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Courts ‘favour women’ over children’s custody PDF Print E-mail
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Written by Claudia Calleja   

A father of two small children feels he should have more access to his children after separation proceedings.

The father of two small children, who is undergoing separation proceedings, feels that the court system unfairly favours women when allocating custody access.

“All I want is to spend more time with my children. But the system does not seem to assume that the mother and the father are equal when it comes to this. What are the rights of the father?” he questioned.

The man, who preferred not be named to protect his identity and that of his family, is even more frustrated at the fact that it was his wife who left him and broke up the family.

She left the matrimonial home, taking the children with her. As the couple failed to reach an agreement on access to the children during mediation, the father filed an application and the court ruled he could see the children a few hours a week.

He can now see his children for about seven hours a week but hopes that when the judge reaches his final decision the parents will be allocated joint custody and he will have more time with them.

While he understands that the children need a base they can call a home, he feels disappointed at the fact that the court automatically decided that the base would be with the mother.

He believes his estranged wife was taking advantage of the temporary access ruling and, at times, she stopped him from seeing the children by not sending them to him during his access hours. He claimed she also stopped him from seeing the children during the Christmas holidays.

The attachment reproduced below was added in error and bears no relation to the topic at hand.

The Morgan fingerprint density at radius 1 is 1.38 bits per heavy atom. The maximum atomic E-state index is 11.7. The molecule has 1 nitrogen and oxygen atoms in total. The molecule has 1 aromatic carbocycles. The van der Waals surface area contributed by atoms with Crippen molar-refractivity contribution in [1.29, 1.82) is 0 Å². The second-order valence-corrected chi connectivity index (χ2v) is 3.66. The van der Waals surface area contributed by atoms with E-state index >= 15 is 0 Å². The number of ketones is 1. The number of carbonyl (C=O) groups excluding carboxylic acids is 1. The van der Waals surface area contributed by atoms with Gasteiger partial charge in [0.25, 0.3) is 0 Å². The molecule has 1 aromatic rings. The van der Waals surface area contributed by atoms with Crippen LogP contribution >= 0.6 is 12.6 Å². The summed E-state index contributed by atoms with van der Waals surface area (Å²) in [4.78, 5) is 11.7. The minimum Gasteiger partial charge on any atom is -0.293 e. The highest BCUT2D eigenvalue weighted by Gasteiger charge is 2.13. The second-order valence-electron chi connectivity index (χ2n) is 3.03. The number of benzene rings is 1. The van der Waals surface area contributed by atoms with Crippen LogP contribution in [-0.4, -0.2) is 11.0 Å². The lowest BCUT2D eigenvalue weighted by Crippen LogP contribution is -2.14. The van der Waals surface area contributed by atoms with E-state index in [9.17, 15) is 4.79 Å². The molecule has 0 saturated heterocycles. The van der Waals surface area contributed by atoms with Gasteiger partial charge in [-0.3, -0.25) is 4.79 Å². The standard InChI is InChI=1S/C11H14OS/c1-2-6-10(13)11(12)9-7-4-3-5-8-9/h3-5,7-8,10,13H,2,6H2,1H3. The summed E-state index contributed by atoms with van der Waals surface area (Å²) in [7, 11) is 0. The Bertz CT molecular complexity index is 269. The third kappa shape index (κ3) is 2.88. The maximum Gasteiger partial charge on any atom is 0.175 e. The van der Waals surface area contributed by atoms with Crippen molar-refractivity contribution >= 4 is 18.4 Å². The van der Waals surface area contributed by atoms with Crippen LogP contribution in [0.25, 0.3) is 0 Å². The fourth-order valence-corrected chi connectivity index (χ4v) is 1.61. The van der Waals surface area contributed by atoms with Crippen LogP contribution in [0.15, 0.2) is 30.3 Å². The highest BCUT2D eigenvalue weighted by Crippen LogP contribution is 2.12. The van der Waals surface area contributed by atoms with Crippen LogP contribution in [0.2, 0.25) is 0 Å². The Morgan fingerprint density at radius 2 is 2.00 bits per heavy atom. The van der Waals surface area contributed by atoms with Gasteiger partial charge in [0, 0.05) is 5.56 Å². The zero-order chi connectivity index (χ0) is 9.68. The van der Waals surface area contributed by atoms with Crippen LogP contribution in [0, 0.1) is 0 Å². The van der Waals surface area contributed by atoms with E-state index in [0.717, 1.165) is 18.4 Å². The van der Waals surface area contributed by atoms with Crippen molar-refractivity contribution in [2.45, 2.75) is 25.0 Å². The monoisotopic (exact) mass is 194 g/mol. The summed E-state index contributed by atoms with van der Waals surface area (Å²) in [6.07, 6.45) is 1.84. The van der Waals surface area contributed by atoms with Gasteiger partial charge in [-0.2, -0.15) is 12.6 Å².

In an attempt to try and find an amicable situation, his lawyer wrote to his wife’s lawyer suggesting longer hours. The wife’s lawyer replied by saying he should also be suggesting the payment of more maintenance. The correspondence was seen by The Times.

Human rights lawyer Therese Comodini Cachia pointed out that the priority of the Family Court was the child’s best interest. Even though the mother might have broken down the family, blame did not factor into the equation when it came to custody.

Because of the way Maltese society was structured it was more likely that the mother would be granted custody since it was usually the father who kept on working when children were born and, therefore, had less time to spend with the children, she said.

However, this was not a hard and fast rule as there were cases when custody was granted to the father.

It was very rare that children spent half the week at one parent and the other half with the other as this meant they did not have a base to call home. Usually custody was granted to one parent with the other having access rights.

“One has to keep in mind that parents do not have a right to access but it is the right of the child to have a relationship with both parents,” she said.

 



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